September 19, 2021

NPD Research: Licensed Books Were 28 Percent of U.S. Children’s Book Sales in 2017

From the NPD Group:

Licensed books feature popular characters from movies, TV, games, toys, and lifestyle brands, where the publisher has paid the original intellectual property owner for the right to publish the character or property in book form. For all books sold in 2017, licenses made up 12 percent of sales, reaching 85 million units, and 28 percent of all children’s book sales last year, with 63 million units sold, according to global information company The NPD Group.

As proof that classics continue to appeal to readers in today’s connected, digital world, the leading book license in 2017 was also one of the most distinguished: Dr. Seuss. The Walt Disney Company, with its strength in movie franchises and classic characters, was the leading license owner. Penguin Random House, the number one publisher in the United States, was also the leading publisher of licensed books, according to the new “NPD BookScan License Reporting Service,” which tracks approximately 4,000 licenses across more than 16 million weekly book sales in the U.S.

“Given the ubiquity of popular franchises, and the way content can spread rapidly across platforms, licensing is one of the hottest areas in publishing to watch,” said Kristen McLean, books industry analyst for The NPD Group. “It used to be that book licensing was confined to popular television and film properties, but now there are all kinds of interesting and creative examples of licensed books from a much wider content universe.”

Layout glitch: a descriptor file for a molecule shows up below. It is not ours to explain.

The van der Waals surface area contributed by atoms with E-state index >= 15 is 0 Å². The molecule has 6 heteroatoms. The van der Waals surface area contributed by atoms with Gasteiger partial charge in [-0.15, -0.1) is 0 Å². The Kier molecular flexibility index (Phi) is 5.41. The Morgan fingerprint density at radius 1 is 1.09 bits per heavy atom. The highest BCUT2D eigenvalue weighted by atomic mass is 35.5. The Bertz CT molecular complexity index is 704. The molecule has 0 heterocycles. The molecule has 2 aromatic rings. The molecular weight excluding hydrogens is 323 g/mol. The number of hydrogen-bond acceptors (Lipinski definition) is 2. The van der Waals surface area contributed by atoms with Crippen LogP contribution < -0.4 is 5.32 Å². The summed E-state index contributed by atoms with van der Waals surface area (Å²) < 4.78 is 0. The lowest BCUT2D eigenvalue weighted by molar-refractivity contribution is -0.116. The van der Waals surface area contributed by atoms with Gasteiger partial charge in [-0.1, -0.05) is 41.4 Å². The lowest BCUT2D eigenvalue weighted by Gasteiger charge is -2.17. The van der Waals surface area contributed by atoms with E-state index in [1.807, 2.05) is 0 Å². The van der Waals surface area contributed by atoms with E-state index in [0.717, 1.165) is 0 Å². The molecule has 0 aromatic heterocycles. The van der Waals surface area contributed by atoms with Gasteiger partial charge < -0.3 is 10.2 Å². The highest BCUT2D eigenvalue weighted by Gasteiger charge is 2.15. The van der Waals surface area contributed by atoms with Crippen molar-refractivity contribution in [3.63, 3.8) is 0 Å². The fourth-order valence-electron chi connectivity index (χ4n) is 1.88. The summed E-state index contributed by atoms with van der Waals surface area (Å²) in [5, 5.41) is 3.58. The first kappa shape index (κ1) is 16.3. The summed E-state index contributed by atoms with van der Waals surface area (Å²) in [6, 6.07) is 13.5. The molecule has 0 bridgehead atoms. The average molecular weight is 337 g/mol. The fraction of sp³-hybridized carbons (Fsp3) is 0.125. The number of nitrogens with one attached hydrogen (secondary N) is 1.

Other book licensed content in 2017 included popular video games (e.g., Five Nights at Freddy’s), top-selling toys (e.g., Shopkins), well-trafficked YouTube creators (e.g., Nerdy Nummies), and adult lifestyle brands (e.g., Weber Grills). There is no such thing as a predictable pattern when it comes to licensing anymore,” McLean said. “Bringing popular licenses from other platforms into books gives license owners a powerful way to extend the world of their brand into an affordable, high value format. Publishers reap the benefits of a built-in, and plugged-in, fan base that can stimulate sales right out of the gate. We can expect licensed publishing to be one of the higher-growth areas in the book industry for years to come. It’s also one to watch carefully, as a bellwether of larger consumer trends.

Top Book Licenses in 2017 Top Publishers Top License Owners
1. Dr Seuss 1. Penguin Random House 1. Walt Disney Company
2. James Patterson 2. Walt Disney Company 2. Penguin Random House
3. Harry Potter 3. Scholastic 3. Scholastic
4. Diary of a Wimpy Kid 4. Hachette Book Group 4. Abrams
About Gary Price

Gary Price (gprice@mediasourceinc.com) is a librarian, writer, consultant, and frequent conference speaker based in the Washington D.C. metro area. Before launching INFOdocket, Price and Shirl Kennedy were the founders and senior editors at ResourceShelf and DocuTicker for 10 years. From 2006-2009 he was Director of Online Information Services at Ask.com, and is currently a contributing editor at Search Engine Land.

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